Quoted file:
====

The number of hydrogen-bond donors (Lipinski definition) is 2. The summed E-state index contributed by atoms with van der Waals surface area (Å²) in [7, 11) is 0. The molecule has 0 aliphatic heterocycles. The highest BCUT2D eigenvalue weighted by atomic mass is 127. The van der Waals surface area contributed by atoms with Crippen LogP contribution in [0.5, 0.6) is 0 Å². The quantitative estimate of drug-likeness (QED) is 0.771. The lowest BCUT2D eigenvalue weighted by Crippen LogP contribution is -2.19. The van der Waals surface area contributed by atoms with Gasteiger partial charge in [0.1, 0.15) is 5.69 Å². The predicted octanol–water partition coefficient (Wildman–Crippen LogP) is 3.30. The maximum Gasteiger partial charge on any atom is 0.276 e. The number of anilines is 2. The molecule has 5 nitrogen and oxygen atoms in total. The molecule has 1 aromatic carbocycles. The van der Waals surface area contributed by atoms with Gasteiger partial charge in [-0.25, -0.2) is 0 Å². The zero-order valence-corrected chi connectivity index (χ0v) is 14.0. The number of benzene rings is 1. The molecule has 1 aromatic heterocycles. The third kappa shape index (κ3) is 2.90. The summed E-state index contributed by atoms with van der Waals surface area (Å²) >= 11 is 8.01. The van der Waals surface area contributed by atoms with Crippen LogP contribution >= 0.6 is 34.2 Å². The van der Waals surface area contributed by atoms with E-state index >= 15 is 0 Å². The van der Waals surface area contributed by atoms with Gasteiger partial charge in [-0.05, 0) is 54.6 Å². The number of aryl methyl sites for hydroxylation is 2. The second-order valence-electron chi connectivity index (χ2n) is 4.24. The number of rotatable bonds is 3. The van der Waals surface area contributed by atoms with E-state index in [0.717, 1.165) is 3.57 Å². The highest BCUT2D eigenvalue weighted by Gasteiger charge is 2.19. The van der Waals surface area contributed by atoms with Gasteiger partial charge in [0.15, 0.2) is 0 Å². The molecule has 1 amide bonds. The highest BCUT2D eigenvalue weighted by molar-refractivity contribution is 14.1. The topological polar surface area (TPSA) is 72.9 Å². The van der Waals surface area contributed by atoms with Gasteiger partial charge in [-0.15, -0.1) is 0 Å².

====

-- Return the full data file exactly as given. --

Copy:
The number of hydrogen-bond donors (Lipinski definition) is 2. The summed E-state index contributed by atoms with van der Waals surface area (Å²) in [7, 11) is 0. The molecule has 0 aliphatic heterocycles. The highest BCUT2D eigenvalue weighted by atomic mass is 127. The van der Waals surface area contributed by atoms with Crippen LogP contribution in [0.5, 0.6) is 0 Å². The quantitative estimate of drug-likeness (QED) is 0.771. The lowest BCUT2D eigenvalue weighted by Crippen LogP contribution is -2.19. The van der Waals surface area contributed by atoms with Gasteiger partial charge in [0.1, 0.15) is 5.69 Å². The predicted octanol–water partition coefficient (Wildman–Crippen LogP) is 3.30. The maximum Gasteiger partial charge on any atom is 0.276 e. The number of anilines is 2. The molecule has 5 nitrogen and oxygen atoms in total. The molecule has 1 aromatic carbocycles. The van der Waals surface area contributed by atoms with Gasteiger partial charge in [-0.25, -0.2) is 0 Å². The zero-order valence-corrected chi connectivity index (χ0v) is 14.0. The number of benzene rings is 1. The molecule has 1 aromatic heterocycles. The third kappa shape index (κ3) is 2.90. The summed E-state index contributed by atoms with van der Waals surface area (Å²) >= 11 is 8.01. The van der Waals surface area contributed by atoms with Crippen LogP contribution >= 0.6 is 34.2 Å². The van der Waals surface area contributed by atoms with E-state index >= 15 is 0 Å². The van der Waals surface area contributed by atoms with Gasteiger partial charge in [-0.05, 0) is 54.6 Å². The number of aryl methyl sites for hydroxylation is 2. The second-order valence-electron chi connectivity index (χ2n) is 4.24. The number of rotatable bonds is 3. The van der Waals surface area contributed by atoms with E-state index in [0.717, 1.165) is 3.57 Å². The highest BCUT2D eigenvalue weighted by Gasteiger charge is 2.19. The van der Waals surface area contributed by atoms with Gasteiger partial charge in [0.15, 0.2) is 0 Å². The molecule has 1 amide bonds. The highest BCUT2D eigenvalue weighted by molar-refractivity contribution is 14.1. The topological polar surface area (TPSA) is 72.9 Å². The van der Waals surface area contributed by atoms with Gasteiger partial charge in [-0.15, -0.1) is 0 Å².